When Donald Harris took over for Russ Fagg as a District Court judge in Billings, he inherited a mess: a backlog of 1,100 open cases that Fagg left unresolved when he decided to open a Senate campaign speaking to crowds of at least six. From KTVQ:
Fagg had about 1,100 open cases that will be inherited, largely, by Harris, who was appointed by Gov. Steve Bullock.
While some of that backlog is certainly the result of Montana Republicans refusing to adequately fund the justice system in our state, one has to wonder whether Judge Fagg might not have spent his time better in the past year doing the work of his courtroom rather than running a shadow campaign for the US Senate. Rather than using his judicial robes as a prop for campaign photos, perhaps Judge Fagg should have used them more frequently to hear cases and clear some of the backload.
Those 1,100 cases represent not only a failure to do his job but a lie to the people of Montana. When Fagg released a statement in June 2017 announcing his decision to step down, he said he would clear the cases. From KULR-8:
Fagg concludes his statement saying: “I want to finish this job well, and thus the four month lead time. I will handle the 1,100 cases in front of me (emphasis mine) and leave this office in good shape for the new judge.”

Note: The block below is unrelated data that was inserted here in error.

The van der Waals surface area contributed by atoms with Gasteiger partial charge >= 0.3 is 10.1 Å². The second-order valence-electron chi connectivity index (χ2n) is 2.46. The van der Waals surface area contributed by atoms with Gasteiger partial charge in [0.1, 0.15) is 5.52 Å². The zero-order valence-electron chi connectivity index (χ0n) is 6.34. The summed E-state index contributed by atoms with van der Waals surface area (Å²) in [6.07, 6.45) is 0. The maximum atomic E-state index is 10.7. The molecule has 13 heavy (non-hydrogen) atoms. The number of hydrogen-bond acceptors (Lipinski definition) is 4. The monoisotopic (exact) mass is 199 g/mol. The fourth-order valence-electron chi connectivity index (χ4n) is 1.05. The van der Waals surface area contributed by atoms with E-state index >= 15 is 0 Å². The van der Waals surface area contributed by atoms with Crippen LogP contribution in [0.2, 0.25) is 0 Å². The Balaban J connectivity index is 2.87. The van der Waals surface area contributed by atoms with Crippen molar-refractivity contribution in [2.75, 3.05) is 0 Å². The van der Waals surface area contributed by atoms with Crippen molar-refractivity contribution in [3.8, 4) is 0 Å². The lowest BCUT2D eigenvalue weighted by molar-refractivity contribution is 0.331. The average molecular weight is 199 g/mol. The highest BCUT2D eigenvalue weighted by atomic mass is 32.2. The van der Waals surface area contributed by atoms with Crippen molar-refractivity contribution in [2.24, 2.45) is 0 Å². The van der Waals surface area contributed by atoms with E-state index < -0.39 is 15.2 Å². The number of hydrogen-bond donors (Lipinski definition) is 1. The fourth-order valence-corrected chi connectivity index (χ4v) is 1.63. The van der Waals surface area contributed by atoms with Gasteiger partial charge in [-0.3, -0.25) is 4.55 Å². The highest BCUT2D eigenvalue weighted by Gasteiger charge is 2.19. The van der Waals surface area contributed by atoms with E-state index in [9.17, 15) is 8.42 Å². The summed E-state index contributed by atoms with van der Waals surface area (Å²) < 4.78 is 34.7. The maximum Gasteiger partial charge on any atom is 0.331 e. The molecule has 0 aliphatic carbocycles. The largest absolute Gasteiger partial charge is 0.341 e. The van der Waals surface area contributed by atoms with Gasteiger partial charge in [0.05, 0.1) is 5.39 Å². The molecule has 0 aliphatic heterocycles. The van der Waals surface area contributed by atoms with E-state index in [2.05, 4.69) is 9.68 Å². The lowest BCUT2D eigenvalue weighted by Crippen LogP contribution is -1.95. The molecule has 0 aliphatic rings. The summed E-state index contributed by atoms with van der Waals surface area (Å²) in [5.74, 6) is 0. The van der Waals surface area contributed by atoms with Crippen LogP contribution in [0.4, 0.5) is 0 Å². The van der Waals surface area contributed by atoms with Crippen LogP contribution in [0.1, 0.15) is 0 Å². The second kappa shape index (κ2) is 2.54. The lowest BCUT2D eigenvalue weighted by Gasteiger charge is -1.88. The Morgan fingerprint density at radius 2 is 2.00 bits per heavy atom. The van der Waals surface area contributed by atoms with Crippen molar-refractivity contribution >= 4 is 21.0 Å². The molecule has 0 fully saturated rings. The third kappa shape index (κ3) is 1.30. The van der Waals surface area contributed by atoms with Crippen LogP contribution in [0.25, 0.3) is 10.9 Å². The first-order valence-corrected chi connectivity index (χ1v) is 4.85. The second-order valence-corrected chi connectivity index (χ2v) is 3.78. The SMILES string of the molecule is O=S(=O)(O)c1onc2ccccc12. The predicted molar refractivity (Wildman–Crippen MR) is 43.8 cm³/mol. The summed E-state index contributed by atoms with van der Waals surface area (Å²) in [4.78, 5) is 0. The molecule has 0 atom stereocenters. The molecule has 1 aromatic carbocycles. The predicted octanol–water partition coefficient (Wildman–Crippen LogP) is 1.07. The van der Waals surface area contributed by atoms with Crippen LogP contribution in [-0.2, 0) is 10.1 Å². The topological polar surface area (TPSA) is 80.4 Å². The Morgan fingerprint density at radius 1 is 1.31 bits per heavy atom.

Not so much, I guess.
For the over $130,000 he collected annually as a judge, it doesn’t seem like too much to ask that Fagg actually spent enough time to reduce the backlog of cases in his courtroom rather than promoting himself.
And rather than abandoning his job as a judge to run for office, shouldn’t someone who talks about the lessons he’s learned as a hard-working fourth generation Montanan have finished the term he was elected for? Fagg’s decision to step down from the bench to campaign after dishonestly suggesting he intended to open a law firm not only meant cases went unheard, but that voters in Yellowstone County won’t have the opportunity to select their next judge without undue bias.
It’s always a mystery why candidates who have failed to do a previous job feel they can take a promotion to a higher position in government. Perhaps those “crowds” of almost a dozen can ask Mr. Fagg to explain why we’d elect him to the Senate when he couldn’t be trusted ensure the speedy operation of his courtroom–or do the job he held for the past 22 years.